By imbuing enormous vectors with semantic meaning, we can get machines to reason more abstractly — and efficiently — than before

Anil Ananthaswamy in Quanta:

The key is that each piece of information, such as the notion of a car, or its make, model or color, or all of it together, is represented as a single entity: a hyperdimensional vector.

A vector is simply an ordered array of numbers. A 3D vector, for example, comprises three numbers: the xy and z coordinates of a point in 3D space. A hyperdimensional vector, or hypervector, could be an array of 10,000 numbers, say, representing a point in 10,000-dimensional space. These mathematical objects and the algebra to manipulate them are flexible and powerful enough to take modern computing beyond some of its current limitations and foster a new approach to artificial intelligence.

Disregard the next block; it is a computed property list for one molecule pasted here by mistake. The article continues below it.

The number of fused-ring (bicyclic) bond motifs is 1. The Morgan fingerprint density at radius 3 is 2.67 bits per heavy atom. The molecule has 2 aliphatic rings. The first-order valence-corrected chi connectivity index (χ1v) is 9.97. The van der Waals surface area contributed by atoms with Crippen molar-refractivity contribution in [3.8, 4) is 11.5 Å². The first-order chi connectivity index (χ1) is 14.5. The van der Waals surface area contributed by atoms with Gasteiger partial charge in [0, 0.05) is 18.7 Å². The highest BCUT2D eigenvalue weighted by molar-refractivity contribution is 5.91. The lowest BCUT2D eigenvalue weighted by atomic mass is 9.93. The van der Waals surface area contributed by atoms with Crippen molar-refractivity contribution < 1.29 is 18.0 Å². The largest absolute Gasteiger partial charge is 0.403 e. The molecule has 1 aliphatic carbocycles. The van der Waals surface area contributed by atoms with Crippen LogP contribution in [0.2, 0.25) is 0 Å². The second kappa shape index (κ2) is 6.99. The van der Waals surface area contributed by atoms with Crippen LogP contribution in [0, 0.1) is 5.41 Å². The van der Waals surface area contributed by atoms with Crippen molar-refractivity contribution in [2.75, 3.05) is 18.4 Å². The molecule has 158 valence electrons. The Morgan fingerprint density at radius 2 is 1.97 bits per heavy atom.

“This is the thing that I’ve been most excited about, practically in my entire career,” Olshausen said. To him and many others, hyperdimensional computing promises a new world in which computing is efficient and robust, and machine-made decisions are entirely transparent.

More here.